Mo Money, Mo Programs: Asking for Increased Funding from the Senior Bar
By Jeffrey J. White
Jeffrey J. White is an assistant editor of The Affiliate and practices law with the firm of Robinson & Cole LLP in Hartford, Connecticut.
“Money makes the world go ‘round.” This oft-repeated universal truth applies whether your practice takes you to the boardroom or the courtroom. It also rings true for young lawyers seeking to improve their affiliates by expanding programs and activities that are available to their members and the community at-large. In virtually all cases, the senior bar holds the purse strings and, therefore, it is essential that young lawyers possess the necessary skills of “monetary persuasion”—i.e., “show me the money.”
At the ABA YLD Fall Conference in Baltimore, two masters of “monetary persuasion” offered their views as to how a young lawyer can make an effective presentation to the senior members of their respective affiliates. Maralee MacDonald and Karin Crump approached the subject from very different baselines. MacDonald, a former president of the California Young Lawyers Association, began her bar year representing 39,000 young lawyers who were being serviced by a budget of about $35,000, excluding minimal part-time staff. In contrast, Crump, the current president of the Texas Young Lawyers Association, leads a burgeoning bar association that boasts a total budget many times that size.
Yet, while MacDonald and Crump were seemingly on opposite sides of the budgetary spectrum, they each offered a series of tips that are applicable to young lawyers who lead affiliates that are both big and small, new and old. The key to this monetary appeal is the presentation to senior bar members. Therefore, without further ado:
Top Five Ways to Make an Effective Presentation
5. Know Your Audience . As MacDonald noted: “It’s best not to appear at senior bar meetings only when your affiliate needs money. The better approach is to get to know your audience by attending meetings. Convey an understanding of the strategic plans of the senior bar and how your organization helps execute those plans.”

4. To Lobby or Not to Lobby . According to Crump: “Before your presentation, make personal calls to the senior bar members who serve on the budget committee and who will decide your budget. Spend the time it takes to make them aware of what you do, what you need, and why you need it.”

3. Provide an Overview of Where Your Money Goes . MacDonald noted: “Given the turnover in bar boards, some members may not be familiar with the finances of your organization. To justify an increase in funding, show the senior bar board your current budget and how your organization has been a good steward of current funding. In concrete, numerical terms, demonstrate cost saving measures employed, outside funding procured, and the success of current programs.”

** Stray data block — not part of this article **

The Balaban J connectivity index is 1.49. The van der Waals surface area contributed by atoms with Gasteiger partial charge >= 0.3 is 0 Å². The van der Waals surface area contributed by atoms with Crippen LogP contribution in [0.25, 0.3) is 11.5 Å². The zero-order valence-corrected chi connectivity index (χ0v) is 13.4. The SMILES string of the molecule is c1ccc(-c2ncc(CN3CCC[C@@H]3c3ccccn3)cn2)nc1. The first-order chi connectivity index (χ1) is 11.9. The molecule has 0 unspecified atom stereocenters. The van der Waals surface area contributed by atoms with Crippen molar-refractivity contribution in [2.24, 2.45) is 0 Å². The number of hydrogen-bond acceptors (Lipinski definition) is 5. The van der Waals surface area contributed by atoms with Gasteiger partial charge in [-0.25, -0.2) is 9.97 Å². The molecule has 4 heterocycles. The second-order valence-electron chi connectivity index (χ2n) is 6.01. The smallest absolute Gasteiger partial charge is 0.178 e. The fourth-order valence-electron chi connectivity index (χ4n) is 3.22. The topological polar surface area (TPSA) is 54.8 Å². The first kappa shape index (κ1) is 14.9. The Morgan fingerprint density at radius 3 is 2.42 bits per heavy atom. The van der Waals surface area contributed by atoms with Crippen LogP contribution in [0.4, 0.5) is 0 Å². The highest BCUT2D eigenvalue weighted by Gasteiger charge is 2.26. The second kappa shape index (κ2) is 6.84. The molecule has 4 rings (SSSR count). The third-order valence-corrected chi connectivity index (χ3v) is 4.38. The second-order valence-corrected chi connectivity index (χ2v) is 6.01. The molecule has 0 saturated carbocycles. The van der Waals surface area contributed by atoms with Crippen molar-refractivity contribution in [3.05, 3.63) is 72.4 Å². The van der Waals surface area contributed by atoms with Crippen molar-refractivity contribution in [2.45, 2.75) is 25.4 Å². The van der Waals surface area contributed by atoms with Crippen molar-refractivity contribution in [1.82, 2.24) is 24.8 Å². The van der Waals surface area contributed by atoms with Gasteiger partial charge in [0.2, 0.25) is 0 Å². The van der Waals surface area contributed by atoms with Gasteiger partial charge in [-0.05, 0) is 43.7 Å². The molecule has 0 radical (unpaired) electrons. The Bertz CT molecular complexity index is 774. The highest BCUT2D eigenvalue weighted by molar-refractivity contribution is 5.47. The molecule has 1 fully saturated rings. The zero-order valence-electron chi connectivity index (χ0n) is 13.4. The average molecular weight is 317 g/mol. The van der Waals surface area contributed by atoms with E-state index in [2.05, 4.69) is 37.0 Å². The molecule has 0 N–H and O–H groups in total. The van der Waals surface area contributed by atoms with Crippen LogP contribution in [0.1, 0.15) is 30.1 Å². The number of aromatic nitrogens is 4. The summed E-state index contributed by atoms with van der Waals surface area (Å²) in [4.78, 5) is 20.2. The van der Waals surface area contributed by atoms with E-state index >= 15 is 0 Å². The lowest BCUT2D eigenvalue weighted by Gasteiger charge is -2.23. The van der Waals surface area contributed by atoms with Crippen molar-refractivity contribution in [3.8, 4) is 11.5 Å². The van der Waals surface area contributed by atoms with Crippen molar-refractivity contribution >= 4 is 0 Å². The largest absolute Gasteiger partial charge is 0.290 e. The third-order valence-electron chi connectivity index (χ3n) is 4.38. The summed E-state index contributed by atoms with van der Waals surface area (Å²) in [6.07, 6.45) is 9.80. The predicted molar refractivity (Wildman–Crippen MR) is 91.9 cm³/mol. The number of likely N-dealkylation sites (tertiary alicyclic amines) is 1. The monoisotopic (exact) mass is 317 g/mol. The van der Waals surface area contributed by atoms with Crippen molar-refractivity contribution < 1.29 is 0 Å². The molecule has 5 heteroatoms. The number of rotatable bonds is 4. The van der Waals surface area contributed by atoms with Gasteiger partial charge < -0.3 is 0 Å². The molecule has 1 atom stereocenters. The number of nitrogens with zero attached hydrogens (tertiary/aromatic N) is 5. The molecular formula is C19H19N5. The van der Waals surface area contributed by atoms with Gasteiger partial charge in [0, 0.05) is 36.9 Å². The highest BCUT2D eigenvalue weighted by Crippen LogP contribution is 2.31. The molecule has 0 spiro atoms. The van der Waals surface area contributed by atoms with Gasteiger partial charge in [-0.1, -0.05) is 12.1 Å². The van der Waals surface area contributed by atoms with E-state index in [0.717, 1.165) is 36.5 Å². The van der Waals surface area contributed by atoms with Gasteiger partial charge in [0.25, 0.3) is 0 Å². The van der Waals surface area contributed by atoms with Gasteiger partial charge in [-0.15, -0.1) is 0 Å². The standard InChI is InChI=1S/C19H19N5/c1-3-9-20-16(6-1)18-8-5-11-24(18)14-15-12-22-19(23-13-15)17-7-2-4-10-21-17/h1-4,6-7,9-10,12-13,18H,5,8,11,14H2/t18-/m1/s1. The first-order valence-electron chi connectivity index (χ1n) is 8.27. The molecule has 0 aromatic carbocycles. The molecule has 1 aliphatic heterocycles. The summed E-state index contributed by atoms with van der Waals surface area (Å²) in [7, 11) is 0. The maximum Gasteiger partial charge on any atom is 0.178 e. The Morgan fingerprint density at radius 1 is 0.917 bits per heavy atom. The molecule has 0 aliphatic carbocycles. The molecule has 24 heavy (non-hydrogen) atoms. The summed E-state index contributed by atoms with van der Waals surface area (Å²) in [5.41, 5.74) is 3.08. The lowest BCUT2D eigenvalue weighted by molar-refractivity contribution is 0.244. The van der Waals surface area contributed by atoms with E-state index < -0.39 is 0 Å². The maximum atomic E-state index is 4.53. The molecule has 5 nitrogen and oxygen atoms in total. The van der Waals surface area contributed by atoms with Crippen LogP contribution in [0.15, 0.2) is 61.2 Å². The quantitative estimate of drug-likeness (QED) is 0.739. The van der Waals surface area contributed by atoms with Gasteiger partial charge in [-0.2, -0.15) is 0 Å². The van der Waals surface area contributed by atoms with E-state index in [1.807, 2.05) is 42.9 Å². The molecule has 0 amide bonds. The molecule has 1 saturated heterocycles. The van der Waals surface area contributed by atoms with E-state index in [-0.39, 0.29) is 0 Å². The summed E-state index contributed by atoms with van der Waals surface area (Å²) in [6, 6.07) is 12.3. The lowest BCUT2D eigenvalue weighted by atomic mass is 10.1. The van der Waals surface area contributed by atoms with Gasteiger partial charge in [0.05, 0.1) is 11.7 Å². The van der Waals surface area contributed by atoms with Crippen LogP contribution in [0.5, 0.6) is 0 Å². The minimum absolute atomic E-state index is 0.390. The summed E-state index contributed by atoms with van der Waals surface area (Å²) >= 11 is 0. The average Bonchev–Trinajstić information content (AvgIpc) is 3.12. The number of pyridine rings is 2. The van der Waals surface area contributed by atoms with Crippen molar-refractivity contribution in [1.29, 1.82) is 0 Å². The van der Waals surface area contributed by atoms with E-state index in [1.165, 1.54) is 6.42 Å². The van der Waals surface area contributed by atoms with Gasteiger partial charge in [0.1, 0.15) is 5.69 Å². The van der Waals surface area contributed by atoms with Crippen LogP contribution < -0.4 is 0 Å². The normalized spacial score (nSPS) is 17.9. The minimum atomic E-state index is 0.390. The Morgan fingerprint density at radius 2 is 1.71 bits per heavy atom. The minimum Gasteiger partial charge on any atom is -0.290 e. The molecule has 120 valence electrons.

2. Articulate Your Worth (Why Your Big Bar Needs You) . As Crump stated: “Make sure your organization tracks and measures statistics of its member and public service contributions and take the time to prepare and present regular reports to your big bar, even if they are not required. Use those statistics and reports to showcase your organization and remind your big bar why it needs your young lawyer organization and how you effectively use every dime you are provided.”

1. Have a Clear Plan of Action . According to Crump: “Before you begin the budget process, make sure you have a clear plan of action in place. Be sure you know what you want to accomplish and why you need existing and/or additional funds to accomplish those plans during your year.” MacDonald echoed those sentiments: “Nothing will kill a funding request faster than an ill-conceived plan. Anticipate questions or possible objections to funding increases and to your course of action. Use your lawyering skills to provide thoughtful responses to address potential areas of concern.”

As reflected by the success of MacDonald and Crump, young lawyers who follow this simple recipe for success will increase their chances of receiving the necessary funds to carry out the goals of a their respective affiliates.